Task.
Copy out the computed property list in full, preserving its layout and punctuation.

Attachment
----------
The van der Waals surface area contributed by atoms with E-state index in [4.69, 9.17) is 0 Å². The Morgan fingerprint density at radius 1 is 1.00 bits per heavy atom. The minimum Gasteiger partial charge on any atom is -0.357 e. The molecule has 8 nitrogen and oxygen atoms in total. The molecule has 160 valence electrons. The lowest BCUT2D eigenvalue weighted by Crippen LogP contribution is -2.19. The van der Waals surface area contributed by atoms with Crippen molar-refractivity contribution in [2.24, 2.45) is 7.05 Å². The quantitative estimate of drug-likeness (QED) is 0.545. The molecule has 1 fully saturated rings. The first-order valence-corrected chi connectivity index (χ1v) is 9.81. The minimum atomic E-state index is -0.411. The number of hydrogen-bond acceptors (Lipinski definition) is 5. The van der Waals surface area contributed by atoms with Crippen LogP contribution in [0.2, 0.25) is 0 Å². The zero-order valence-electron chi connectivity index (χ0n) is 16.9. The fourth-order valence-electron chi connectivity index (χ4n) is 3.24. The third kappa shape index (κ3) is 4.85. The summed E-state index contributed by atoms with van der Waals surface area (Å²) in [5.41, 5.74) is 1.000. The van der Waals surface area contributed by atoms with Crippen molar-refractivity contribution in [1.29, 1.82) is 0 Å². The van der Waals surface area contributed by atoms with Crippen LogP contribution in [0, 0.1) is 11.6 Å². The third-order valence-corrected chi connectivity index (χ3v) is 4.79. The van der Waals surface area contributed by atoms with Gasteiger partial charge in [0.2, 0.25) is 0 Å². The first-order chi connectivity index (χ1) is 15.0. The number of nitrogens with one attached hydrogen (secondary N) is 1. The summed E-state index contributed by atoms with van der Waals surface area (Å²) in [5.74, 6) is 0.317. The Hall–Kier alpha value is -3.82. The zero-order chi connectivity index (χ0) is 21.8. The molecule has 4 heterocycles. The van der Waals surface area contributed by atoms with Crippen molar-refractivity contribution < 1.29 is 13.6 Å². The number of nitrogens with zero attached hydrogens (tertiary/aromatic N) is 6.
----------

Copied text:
The van der Waals surface area contributed by atoms with E-state index in [4.69, 9.17) is 0 Å². The Morgan fingerprint density at radius 1 is 1.00 bits per heavy atom. The minimum Gasteiger partial charge on any atom is -0.357 e. The molecule has 8 nitrogen and oxygen atoms in total. The molecule has 160 valence electrons. The lowest BCUT2D eigenvalue weighted by Crippen LogP contribution is -2.19. The van der Waals surface area contributed by atoms with Crippen molar-refractivity contribution in [2.24, 2.45) is 7.05 Å². The quantitative estimate of drug-likeness (QED) is 0.545. The molecule has 1 fully saturated rings. The first-order valence-corrected chi connectivity index (χ1v) is 9.81. The minimum atomic E-state index is -0.411. The number of hydrogen-bond acceptors (Lipinski definition) is 5. The van der Waals surface area contributed by atoms with Crippen LogP contribution in [0.2, 0.25) is 0 Å². The zero-order valence-electron chi connectivity index (χ0n) is 16.9. The fourth-order valence-electron chi connectivity index (χ4n) is 3.24. The third kappa shape index (κ3) is 4.85. The summed E-state index contributed by atoms with van der Waals surface area (Å²) in [5.41, 5.74) is 1.000. The van der Waals surface area contributed by atoms with Crippen molar-refractivity contribution in [1.29, 1.82) is 0 Å². The van der Waals surface area contributed by atoms with Crippen LogP contribution in [0, 0.1) is 11.6 Å². The third-order valence-corrected chi connectivity index (χ3v) is 4.79. The van der Waals surface area contributed by atoms with Gasteiger partial charge in [0.2, 0.25) is 0 Å². The first-order chi connectivity index (χ1) is 15.0. The number of nitrogens with one attached hydrogen (secondary N) is 1. The summed E-state index contributed by atoms with van der Waals surface area (Å²) in [5.74, 6) is 0.317. The Hall–Kier alpha value is -3.82. The zero-order chi connectivity index (χ0) is 21.8. The molecule has 4 heterocycles. The van der Waals surface area contributed by atoms with Crippen molar-refractivity contribution < 1.29 is 13.6 Å². The number of nitrogens with zero attached hydrogens (tertiary/aromatic N) is 6.